Welcome to the newest edition of “Point/Counterpoint,” where a pair of Flyers Faithful scribes present both sides of one particular issue with their own unique view and flair.
This week Kim P and Craig F debate which mode is the most important part of a team: offense or defense.
Point: Offense is Most Important
By Kim P
Whenever the importance of offense vs. the importance of defense comes up, arguments can be made for either side. Some say that a team is only as good as their goaltending and defense, and while both of those things are incredibly important, having a strong offense is the most important.
I always like to compare goaltending in hockey to pitching in baseball. You can have a fantastic goaltender – an “ace pitcher” if you will — but if you have a poor offense that can’t score even against a mediocre goalie, something will eventually give for the other team. A team who is constantly firing shots at the net will wind up breaking down the defense.
Yes, you need to have a solid defense. Fending off an aggressive offensive attack is what everyone on the team is responsible for, not just those on the blue line. But when a team spends the entire game fending off an attack like that, they have little to no time to actually go on the attack themselves. They get tired and worn out and the defense breaks down, and the other team capitalizes.
Consider teams like the New York Rangers and the Nashville Predators. Both teams have solid defensive corps and terrific goaltenders (both of whom are Vezina finalists), but both fell short in the playoffs because they were outscored by the opponents who eliminated them.
And in the Stanley Cup Final, both Jonathan Quick (Kings) and Martin Brodeur (Devils) put on incredible performances in net, but in the end, the Kings’ revitalized offense overpowered New Jersey’s defense and goaltending, and it helped win them the Cup.
Until the Kings won this year, the last team to average under three goals per game in the regular season was Tampa Bay in 2004. Carolina, Anaheim, Detroit, Pittsburgh, Chicago and Boston all featured a deadly offense to augment their defensive capabilities and prowess in the crease.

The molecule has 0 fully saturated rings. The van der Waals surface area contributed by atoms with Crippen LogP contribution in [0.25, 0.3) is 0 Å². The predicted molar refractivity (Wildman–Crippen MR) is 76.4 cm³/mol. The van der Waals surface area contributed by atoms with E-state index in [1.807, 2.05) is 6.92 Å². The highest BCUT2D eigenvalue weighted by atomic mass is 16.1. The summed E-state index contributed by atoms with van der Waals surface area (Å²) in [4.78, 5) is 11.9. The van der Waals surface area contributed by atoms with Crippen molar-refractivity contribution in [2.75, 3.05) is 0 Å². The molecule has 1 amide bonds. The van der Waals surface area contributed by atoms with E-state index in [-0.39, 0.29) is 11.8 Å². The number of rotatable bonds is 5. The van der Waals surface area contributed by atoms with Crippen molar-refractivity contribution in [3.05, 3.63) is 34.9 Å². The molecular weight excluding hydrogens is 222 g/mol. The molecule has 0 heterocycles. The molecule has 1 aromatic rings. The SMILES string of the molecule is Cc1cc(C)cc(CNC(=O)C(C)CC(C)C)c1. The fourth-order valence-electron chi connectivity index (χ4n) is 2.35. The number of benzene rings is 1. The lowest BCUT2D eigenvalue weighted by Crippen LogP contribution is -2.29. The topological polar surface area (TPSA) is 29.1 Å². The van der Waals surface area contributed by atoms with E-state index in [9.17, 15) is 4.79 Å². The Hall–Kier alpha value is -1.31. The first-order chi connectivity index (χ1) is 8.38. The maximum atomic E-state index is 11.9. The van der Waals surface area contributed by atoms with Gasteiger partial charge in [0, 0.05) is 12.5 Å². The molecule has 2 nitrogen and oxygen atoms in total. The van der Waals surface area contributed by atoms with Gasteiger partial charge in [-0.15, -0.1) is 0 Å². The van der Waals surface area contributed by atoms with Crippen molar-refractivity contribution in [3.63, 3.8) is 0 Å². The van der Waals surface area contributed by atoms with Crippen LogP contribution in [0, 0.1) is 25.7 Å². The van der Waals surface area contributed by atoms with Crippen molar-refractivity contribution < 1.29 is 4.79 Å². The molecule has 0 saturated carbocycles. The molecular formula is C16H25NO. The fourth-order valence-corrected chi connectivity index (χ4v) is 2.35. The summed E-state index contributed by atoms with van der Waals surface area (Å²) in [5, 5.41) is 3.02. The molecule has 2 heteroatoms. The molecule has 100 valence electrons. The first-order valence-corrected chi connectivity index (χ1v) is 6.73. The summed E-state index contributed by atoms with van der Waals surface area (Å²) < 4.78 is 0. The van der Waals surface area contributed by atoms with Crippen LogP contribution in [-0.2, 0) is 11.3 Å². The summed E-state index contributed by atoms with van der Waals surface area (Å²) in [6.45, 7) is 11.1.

As important as defense is, teams can’t win games on it alone. A strong defense will get a team a lot, but it’s not everything.
Counterpoint: Defense is Most Important
By Craig F
Coming into this postseason, the Pittsburgh Penguins were the favorites to win the Stanley Cup. With Sidney Crosby, Evgeni Malkin, James Neal, Steve Sullivan, Jordan Staal and a seemingly-endless cast of offense-producers at all ends of the rink, how would the Pens not win? Six games later, they were sent home by our Flyers.
Meanwhile, the L.A. Kings, a team that was lucky to end up second-least in goals for, went 16-4 to take out the top three seeds in the West before beating the New Jersey Devils. Due to Quick’s amazing goaltending and strong defense from players like Drew Doughty, Willie Mitchell, and Matt Greene, the Kings were able to beat the Devils in the Finals with three victories where they only allowed a goal against and one shutout.
There is a reason why one of the oldest sayings in sports is “offense sells tickets and
defense wins championships.” It’s because it’s true. It is much easier for a team to
consistently produce strong defensive performances rather than produce strong offensive
performances. If a team builds its success around their offensive production, they are
playing with a lot of risk. Players can hit cold streaks and go forever without scoring
goals (look at Danny Briere this season) or they can sustain several injuries throughout a
campaign and never really find their groove (re: JvR).
If a team builds their team on defense, it is much easier for a team to succeed. Defense is
comprised mostly of discipline, willpower and desire. If a player wants to hustle back to break up a rush or wants to block a shot they will. Of course it won’t happen every time, but preparation and effort prevail more on the defensive side of the game while chance and streakiness play a huge role in the offensive side of the game.
Teams like the Rangers and Predators failed in the playoffs, but at least they made the playoffs with their plan of strong defense and little offense. Where are the teams with strong offense and little defense? The Toronto Maple Leafs finished 10th in goals for and 29th in goals against, while the Tampa Bay Lightning (who had a 60-goal scorer in Steven Stamkos) finished ninth in GPG and 30th in goals against. Both teams missed the playoffs by several points. Meanwhile the Kings, St. Louis Blues (21st in GPG, first in GAG) and Phoenix Coyotes (18th/fifth) all won at least one postseason series, if not more.
Teams don’t win games on defense alone, they win championships.